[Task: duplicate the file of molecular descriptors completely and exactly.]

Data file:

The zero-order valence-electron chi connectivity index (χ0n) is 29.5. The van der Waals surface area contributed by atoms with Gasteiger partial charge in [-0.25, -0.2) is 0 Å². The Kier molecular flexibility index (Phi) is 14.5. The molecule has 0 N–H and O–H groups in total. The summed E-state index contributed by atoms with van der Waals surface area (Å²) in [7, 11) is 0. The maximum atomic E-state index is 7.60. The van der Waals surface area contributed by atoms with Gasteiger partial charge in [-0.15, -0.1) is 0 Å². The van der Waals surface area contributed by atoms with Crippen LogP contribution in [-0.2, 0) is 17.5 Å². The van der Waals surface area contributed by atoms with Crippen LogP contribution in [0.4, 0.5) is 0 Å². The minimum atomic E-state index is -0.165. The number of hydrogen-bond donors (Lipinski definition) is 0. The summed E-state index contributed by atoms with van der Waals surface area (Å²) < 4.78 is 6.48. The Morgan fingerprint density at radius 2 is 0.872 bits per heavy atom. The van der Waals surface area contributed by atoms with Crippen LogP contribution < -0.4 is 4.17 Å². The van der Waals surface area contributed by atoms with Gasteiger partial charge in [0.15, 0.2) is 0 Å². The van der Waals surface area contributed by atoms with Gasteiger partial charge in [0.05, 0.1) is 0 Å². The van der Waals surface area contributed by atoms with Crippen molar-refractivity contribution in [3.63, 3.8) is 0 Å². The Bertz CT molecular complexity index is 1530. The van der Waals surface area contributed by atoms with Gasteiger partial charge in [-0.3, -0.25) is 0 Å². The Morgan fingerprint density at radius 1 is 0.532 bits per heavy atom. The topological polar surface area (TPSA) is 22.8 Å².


The zero-order valence-electron chi connectivity index (χ0n) is 29.5. The van der Waals surface area contributed by atoms with Gasteiger partial charge in [-0.25, -0.2) is 0 Å². The Kier molecular flexibility index (Phi) is 14.5. The molecule has 0 N–H and O–H groups in total. The summed E-state index contributed by atoms with van der Waals surface area (Å²) in [7, 11) is 0. The maximum atomic E-state index is 7.60. The van der Waals surface area contributed by atoms with Gasteiger partial charge in [-0.15, -0.1) is 0 Å². The van der Waals surface area contributed by atoms with Crippen LogP contribution in [-0.2, 0) is 17.5 Å². The van der Waals surface area contributed by atoms with Crippen LogP contribution in [0.4, 0.5) is 0 Å². The minimum atomic E-state index is -0.165. The number of hydrogen-bond donors (Lipinski definition) is 0. The summed E-state index contributed by atoms with van der Waals surface area (Å²) < 4.78 is 6.48. The Morgan fingerprint density at radius 2 is 0.872 bits per heavy atom. The van der Waals surface area contributed by atoms with Crippen LogP contribution < -0.4 is 4.17 Å². The van der Waals surface area contributed by atoms with Gasteiger partial charge in [0.15, 0.2) is 0 Å². The van der Waals surface area contributed by atoms with Gasteiger partial charge in [0.05, 0.1) is 0 Å². The van der Waals surface area contributed by atoms with Crippen molar-refractivity contribution in [3.63, 3.8) is 0 Å². The Bertz CT molecular complexity index is 1530. The van der Waals surface area contributed by atoms with Gasteiger partial charge in [-0.3, -0.25) is 0 Å². The Morgan fingerprint density at radius 1 is 0.532 bits per heavy atom. The topological polar surface area (TPSA) is 22.8 Å².